January 31, 2020
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Fox School of Business professor analyzes chatbot effectiveness,  depending on whether the chatbot discloses that it is a robot.

People reading and shopping on phones

PHILADELPHIA, Jan. 31, 2020—Need to order a pizza? There’s a chatbot for that. Need to pay off your credit card? There’s a chatbot for that, too. 

In fact, there could soon be a chatbot for just about anything. Studies have suggested the chatbot market is worth $250 million now and it’s expected to balloon to more than $1.34 billion by 2024. In addition, 21% of U.S adults and more than 80% of Generation Z use voice or text bots for information search and shopping.

The growth comes as no surprise to Xueming Luo, professor of marketing, strategy and management information systems in the Fox School of Business at Temple University. His research has outlined how these chatbots really can work. However, there is a caveat, says Luo. 

“A chatbot can be effective in helping to drive sales, but let me emphasize the term ‘bot.’ If a potential customer realizes it’s just a robot on the line or if that information is disclosed, that can actually drive sales conversions down by nearly 80%,” Luo says.

Together with Siliang Tong, a marketing PhD student in the Fox School, and colleagues from Sichuan University and Fudan University, Luo authored “Machines versus Humans: The Impact of AI Chatbot Disclosure on Customer Purchases,” which was recently published in Marketing Science. 

As part of the study, more than 6,200 potential customers were randomized to receive highly structured outbound sales calls from either a chatbot or human worker. The results were both positive and negative, at least as far as the chatbot was concerned.

“Results suggest that undisclosed chatbots are as effective as proficient workers and four times more effective than inexperienced workers in getting customers to make a purchase,” Luo says. “However, if the chatbot reveals that it’s a machine before the machine-customer conversation, purchase rates plummet by 79.7%.”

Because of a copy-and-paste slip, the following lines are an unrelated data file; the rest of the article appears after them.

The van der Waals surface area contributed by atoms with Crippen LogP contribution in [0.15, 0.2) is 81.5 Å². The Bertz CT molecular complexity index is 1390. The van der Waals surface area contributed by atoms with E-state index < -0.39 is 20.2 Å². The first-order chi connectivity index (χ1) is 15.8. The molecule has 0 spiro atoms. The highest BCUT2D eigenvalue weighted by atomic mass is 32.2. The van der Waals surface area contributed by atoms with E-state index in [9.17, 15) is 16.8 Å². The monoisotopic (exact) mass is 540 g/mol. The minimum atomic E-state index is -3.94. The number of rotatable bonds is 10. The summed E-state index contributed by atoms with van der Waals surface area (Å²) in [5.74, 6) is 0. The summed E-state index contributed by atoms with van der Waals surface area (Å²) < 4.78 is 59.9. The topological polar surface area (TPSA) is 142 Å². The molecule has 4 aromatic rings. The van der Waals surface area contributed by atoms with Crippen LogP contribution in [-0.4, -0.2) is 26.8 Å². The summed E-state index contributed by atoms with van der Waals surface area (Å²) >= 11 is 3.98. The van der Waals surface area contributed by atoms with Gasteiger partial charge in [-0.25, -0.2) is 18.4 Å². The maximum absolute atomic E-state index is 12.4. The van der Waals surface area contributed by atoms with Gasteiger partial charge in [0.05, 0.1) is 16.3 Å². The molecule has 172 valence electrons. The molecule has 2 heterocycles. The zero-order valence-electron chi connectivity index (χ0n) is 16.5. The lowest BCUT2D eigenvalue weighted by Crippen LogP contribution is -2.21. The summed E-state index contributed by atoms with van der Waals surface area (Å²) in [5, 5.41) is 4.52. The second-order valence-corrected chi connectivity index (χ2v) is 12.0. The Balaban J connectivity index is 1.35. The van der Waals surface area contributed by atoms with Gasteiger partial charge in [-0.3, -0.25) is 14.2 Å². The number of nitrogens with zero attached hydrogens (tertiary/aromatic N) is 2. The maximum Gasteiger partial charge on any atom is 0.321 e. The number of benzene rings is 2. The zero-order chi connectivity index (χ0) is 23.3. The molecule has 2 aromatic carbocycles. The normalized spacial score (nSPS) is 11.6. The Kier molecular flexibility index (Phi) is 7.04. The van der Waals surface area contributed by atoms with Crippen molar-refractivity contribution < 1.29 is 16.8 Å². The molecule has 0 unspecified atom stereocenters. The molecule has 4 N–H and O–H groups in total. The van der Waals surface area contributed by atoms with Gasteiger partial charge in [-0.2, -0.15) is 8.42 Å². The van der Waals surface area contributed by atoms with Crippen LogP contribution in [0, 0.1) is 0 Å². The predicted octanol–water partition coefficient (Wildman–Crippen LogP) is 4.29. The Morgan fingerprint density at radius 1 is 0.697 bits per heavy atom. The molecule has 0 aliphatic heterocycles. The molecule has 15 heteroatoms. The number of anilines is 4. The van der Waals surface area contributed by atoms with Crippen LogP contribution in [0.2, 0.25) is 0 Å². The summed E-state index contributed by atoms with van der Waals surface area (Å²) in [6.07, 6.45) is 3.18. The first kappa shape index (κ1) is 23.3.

Not just that, but potential customers have shown that they have no problem being brash and rude once they know that they’re speaking to a robot. Professional etiquette basically goes out the window.

“Go all the way back to popular movies like the Terminator, and I think history shows that humans have always been wary when it comes to robots. It’s no different when it comes to chatbots,” Luo says. 

As previously noted, chatbot use is projected to rise in the years to come. But is that the most sound strategy, given the tepid response seen by potential consumers when a chatbot’s identity is disclosed?

“Although the popular prediction is that the displacement of some workers by chatbots is an inevitable trend, research and market data paradoxically show that the disclosed chatbots are not going anywhere currently,” Luo says. “So it will be interesting to see how both potential customers and the developers behind these chatbots work to adapt in the years to come.”

About the Fox School of Business

The vision of Temple University’s Fox School of Business is to transform student lives, develop leaders and impact our local and global communities through excellence and innovation in education and research. 

The Fox School’s research institutes and centers and 200+ full-time faculty provide access to market-leading technologies and foster a collaborative and creative learning environment that offers more than curriculum—it offers an experience. Coupled with its leading student services, the Fox School ensures that its graduates are fully prepared to enter the job market.

The school’s knowledge-creating research faculty affords it the flexibility and responsiveness to address the needs of industry and generate courses and programs in emerging fields of study. As a leader in business research, the Fox School values interdisciplinary approaches and translational research that advance actionable insights to solve real-world problems. Our research informs an adaptive curriculum, supports innovation in teaching and prepares students for the changing nature of work.